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DICE 2012: How social and mobile are creating the 'new arcade'

At DICE 2012, Atari coin-op veterans gathered to shed more light on their new mobile game company, Innovative Leisure, and how the new social and mobile landscape is like the old arcades.

Kris Graft, Contributor

February 9, 2012

3 Min Read

At DICE 2012, Atari coin-op veterans gathered to shed more light on their new mobile game company, Innovative Leisure, which is working on iPad games with publisher THQ. Company founder and former Xbox man Seamus Blackley said the short form gameplay on Facebook, mobile and other new platforms has led to the emergence of "the new arcade." Blackley reviewed the history of the arcade, from its humble beginnings to its explosive success, to the video game crash of the early 1980s. While Blackley is optimistic about new market opportunities, he warned, "We're kind of entering another cycle in this explosion of games into a broader demographic of people," he said. "There's danger in this." These dangers include a race to market and a careless design process that will hurt the quality of games on these new platforms. In the early video game era, people were easily impressed with the novelty of games. But then they develop something called "taste," said Blackley, then they become more discerning. If game makers ignore these more refined tastes and crank out bad games, and try to exploit the audience, that could doom the market. Blackley referred to an internal Atari memo from Rich Adam, best known for Missile Command. He was becoming frustrated with Atari's careless licensing practices, and a decline of quality in Atari products. His note said that some people are suffering "severe cranial dysfunction if you think the industry will go forward without making quality products." With Innovative Leisure, the group encourages a culture where they "beat the crap" out of each other's work, are critical about each other's games and ideas, and then absorb that internal feedback and iterate until they get the game that they want. Alongside these classic arcade veterans at Innovative Leisure are USC Master's students. Learning goes both ways, as the vets learn new tools like Unity and the students learn the basics of game design. Blackley joked how these game designers, with their years of experience, can hold influence over these youngsters. "Ed [Logg] can just say 'I made Asteroids, so just do it,'" said Blackley. Ed Rotberg, best known for Battlezone, said today's "new arcade" does have similarities to the arcades of old. Both areas are conducive to short bursts of gameplay, and designers need to keep that in mind. "If you don't grab the attention of the player and give them fun early on, they'll move onto something else, because there's so much else out there," he said. Competition in the new arcade is intense, likely more so than the classic arcade environment. "There's so much product out there that's infinitely, immediately available," said Adam. "It's maybe even easier now for users to turn off their phones or mobile device, instead of physically moving to play another game [in an arcade]." said Blackley One of the appeals of new platforms like the iPhone and iPad are the new control options that touch screens and accelerometers offer. Owen Rubin, known for Major Havoc, referenced Nintendo's Wii and how that attracted so many people to games. "That controller was so different," and people didn't mind that the Wii had less processing power. Adam added, "[Control is] just as important as it was 35 years ago. What we're selling is the ego gratification of you being in control of a complex machine in a complex world ... where you're not here, you're in there." He added, "In our daily lives, we don't have that control. .. So if I can feel that [control] over a complex machine ... that's really what we focus on, that ego gratification. "And of course, fun."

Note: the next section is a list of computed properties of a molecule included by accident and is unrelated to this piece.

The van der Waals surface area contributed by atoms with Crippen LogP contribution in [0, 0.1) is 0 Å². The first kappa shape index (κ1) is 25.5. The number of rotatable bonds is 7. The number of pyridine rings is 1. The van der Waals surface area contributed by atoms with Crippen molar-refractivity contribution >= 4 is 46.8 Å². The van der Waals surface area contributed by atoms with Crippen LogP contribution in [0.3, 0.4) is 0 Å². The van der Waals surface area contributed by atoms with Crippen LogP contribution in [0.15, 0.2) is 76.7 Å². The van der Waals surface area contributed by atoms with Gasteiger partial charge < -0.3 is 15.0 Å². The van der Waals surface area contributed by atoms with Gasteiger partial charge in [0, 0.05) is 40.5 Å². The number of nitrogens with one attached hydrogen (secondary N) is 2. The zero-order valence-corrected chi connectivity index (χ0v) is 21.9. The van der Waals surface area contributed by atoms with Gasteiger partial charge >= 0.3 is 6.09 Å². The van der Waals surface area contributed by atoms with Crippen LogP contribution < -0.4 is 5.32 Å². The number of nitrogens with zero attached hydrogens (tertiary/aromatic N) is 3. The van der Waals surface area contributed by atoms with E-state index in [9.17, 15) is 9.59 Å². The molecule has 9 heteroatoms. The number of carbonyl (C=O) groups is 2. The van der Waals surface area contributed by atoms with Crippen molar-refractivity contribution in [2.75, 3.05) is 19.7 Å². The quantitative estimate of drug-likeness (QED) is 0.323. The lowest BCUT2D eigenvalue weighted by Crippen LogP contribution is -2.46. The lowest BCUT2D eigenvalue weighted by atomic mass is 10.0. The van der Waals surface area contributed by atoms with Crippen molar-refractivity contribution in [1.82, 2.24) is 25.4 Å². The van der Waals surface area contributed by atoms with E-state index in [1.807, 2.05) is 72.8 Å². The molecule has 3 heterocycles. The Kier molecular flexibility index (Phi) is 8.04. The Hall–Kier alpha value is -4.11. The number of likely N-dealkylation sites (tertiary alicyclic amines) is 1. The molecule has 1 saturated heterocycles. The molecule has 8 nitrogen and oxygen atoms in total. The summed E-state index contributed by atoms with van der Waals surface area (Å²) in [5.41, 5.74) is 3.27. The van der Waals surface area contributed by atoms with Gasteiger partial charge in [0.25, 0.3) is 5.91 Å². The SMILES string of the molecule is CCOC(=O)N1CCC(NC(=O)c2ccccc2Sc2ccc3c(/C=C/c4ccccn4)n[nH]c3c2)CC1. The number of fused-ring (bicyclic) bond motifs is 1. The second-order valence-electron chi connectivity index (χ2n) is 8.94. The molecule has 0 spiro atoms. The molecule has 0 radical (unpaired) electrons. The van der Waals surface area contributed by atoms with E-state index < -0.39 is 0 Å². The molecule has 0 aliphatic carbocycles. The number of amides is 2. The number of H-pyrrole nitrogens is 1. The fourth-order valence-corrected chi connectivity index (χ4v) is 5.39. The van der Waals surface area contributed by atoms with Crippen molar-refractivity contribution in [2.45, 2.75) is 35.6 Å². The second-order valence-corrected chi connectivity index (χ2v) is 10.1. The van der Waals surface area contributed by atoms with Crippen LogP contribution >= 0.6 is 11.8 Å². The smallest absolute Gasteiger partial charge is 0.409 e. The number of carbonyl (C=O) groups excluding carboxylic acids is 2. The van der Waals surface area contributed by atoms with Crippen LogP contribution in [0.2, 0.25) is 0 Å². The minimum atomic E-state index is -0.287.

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About the Author(s)

Kris Graft


Kris Graft is publisher at Game Developer.

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